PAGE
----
- Supporting English Language Learners in School and in Afterschool and Summers discusses the existing research and highlights practices for making afterschool and summer learning programs accessible to English Language Learners.
- The Adolescent Development Toolkit by ACT for Youth is a compilation of resources that describe adolescent development, including a section specifically for youth programs.
Expanded Learning Models
These resources may be particularly helpful for schools and community organizations looking to work closely together to provide school-based afterschool programs or to implement expanded learning time.
- School-Community Partnerships: A Guidebook on Designing an Expanded Learning Time Program was developed by Network for Youth Success to provide an outline of some of the questions and possibilities that principals and other school leaders may want to consider as they plan for implementation of expanded learning time in collaboration with a community partner. This guidebook is applicable to any program seeking to form strong school-community partnerships, especially through the use of expanded learning time.
- A Toolkit for Expanded Learning developed by the Every Hour Counts compiles the best of resources from EHC and partner organizations on building systems and developing high quality models grounded in school and community partnerships.
- Community Schools are another form of expanded learning that incorporate wrap-around services and generally include afterschool programs. The Network for Youth Success’ Community Schools Resources may be helpful to schools and programs planning and implementing Community Schools.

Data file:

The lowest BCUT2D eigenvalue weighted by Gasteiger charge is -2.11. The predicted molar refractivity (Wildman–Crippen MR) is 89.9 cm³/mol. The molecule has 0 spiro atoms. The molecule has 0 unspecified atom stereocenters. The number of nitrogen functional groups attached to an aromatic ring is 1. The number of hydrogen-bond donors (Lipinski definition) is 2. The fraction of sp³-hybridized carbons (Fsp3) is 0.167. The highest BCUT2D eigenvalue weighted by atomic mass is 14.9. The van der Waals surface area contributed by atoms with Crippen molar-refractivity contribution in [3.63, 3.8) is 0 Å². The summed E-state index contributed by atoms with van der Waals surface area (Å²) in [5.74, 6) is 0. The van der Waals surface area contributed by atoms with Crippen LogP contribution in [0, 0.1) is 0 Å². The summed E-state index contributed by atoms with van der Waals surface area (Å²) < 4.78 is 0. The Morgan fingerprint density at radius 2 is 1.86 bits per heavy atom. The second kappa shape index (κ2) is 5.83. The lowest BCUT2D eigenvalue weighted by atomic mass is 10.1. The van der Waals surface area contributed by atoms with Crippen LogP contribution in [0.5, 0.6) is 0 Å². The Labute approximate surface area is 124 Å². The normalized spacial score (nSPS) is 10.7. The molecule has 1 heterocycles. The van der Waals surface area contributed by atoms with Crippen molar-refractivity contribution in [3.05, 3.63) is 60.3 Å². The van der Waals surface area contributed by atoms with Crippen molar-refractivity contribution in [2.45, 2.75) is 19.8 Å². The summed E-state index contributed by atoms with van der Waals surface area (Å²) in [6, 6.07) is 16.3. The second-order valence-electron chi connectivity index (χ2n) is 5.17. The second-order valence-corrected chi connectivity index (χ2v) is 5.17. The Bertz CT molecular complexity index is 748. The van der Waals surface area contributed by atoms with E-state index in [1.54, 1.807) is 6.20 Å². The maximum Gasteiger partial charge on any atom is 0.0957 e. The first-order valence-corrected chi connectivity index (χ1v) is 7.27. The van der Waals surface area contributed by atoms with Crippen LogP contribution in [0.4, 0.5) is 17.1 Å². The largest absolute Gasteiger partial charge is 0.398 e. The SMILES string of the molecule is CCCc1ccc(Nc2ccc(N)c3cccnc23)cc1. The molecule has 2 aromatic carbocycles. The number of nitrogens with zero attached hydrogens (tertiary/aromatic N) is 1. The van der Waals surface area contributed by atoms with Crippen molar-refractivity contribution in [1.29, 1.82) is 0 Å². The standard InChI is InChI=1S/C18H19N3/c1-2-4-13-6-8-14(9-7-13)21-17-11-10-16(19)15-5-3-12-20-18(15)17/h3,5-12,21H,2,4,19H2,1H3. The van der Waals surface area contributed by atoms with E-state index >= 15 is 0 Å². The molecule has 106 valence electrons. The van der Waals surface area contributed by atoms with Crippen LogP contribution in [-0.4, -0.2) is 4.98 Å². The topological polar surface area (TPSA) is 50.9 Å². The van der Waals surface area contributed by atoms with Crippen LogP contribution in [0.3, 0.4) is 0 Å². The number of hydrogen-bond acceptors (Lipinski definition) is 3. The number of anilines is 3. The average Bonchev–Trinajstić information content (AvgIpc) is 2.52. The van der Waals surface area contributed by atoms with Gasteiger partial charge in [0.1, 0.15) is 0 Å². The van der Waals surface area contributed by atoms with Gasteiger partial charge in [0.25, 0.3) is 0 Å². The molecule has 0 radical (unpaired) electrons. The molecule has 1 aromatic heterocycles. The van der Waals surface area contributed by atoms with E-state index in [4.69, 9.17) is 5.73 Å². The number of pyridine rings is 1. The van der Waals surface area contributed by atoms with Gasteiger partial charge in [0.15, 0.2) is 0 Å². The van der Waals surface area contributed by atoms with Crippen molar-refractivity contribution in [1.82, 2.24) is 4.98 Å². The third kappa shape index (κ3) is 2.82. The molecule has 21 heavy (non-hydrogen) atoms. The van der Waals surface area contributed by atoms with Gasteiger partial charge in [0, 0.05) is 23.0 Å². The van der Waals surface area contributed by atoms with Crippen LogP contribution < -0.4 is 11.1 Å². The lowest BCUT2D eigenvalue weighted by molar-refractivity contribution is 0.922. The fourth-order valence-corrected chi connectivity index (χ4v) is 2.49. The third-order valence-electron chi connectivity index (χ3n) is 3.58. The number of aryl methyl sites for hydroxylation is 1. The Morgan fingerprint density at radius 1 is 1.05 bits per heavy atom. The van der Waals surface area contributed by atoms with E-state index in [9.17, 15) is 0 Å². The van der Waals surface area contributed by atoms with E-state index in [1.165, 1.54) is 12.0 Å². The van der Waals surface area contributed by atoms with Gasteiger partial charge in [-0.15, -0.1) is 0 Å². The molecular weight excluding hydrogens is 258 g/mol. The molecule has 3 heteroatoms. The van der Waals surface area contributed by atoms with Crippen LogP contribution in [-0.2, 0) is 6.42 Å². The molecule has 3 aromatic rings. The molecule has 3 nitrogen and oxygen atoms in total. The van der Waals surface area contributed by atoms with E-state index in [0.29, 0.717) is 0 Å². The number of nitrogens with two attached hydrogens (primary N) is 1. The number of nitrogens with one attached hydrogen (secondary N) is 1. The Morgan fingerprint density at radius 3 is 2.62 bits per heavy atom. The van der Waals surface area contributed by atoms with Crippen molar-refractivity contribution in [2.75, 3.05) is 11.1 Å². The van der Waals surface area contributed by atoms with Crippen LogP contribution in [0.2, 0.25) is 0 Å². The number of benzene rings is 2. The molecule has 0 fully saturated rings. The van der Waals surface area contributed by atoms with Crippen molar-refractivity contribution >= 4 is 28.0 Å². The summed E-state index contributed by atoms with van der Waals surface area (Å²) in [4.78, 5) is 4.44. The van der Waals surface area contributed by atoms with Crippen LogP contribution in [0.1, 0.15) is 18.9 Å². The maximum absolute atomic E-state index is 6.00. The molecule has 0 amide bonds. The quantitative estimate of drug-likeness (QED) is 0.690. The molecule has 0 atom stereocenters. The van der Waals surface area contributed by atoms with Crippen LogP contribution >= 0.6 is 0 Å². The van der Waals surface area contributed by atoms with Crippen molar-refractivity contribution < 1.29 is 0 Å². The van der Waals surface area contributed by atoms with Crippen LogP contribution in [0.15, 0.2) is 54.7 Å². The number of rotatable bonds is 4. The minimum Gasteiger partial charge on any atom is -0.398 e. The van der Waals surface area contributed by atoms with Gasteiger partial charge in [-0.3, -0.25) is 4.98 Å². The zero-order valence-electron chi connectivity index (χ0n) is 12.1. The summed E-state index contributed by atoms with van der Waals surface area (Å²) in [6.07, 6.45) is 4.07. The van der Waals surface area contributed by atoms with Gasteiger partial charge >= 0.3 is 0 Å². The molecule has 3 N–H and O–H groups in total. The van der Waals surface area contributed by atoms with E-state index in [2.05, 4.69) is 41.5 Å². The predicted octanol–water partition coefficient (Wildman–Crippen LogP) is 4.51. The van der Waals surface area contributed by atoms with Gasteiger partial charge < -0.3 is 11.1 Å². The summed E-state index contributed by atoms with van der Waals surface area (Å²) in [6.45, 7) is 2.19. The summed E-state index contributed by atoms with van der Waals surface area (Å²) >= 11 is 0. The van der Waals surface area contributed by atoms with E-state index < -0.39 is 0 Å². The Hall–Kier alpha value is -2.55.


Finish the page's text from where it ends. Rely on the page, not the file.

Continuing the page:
Middle School Programs
These resources may be helpful for programs specifically targeting middle school youth.
- Supporting Success in the Middle Grades, a toolkit created by Foundations Inc. and presented at the 2014 PASE@PACE Conference, may guide program practices and policies by responding to the specific needs and behaviors of middle school students.
- Strengthening NYC Middle-Grades Learning In & Out of School: Five Recommendations to the Mayor (June 2014) In response to Mayor Bill de Blasio’s announcement of his commitment to after school programs for middle school students, Bank Street College of Education, the Partnership for After School Education (PASE), and the Ford Foundation collaborated on this report in hopes of guiding the initiative. Their five recommendations may help to guide your program this fall.
- The Youth Development Institute (YDI) has several helpful resources. Engaging Middle-School Youth Through Project-Based Learning Clubs shares best-practices.The Recruitment Cycle and Stages of Middle School Youth Motivation presented at the 2014 PASE@PACE Conference share the cycle of advertising your program, keeping youth engaged in your program, and motivating middle school youth to attend the program at various stages.
Managing the Media for New Programs
- Engaging the media as a new program can come with it’s own set of concerns. The Network for Youth Success’ tips for media visits to new programs may be helpful if reporters are visiting your program.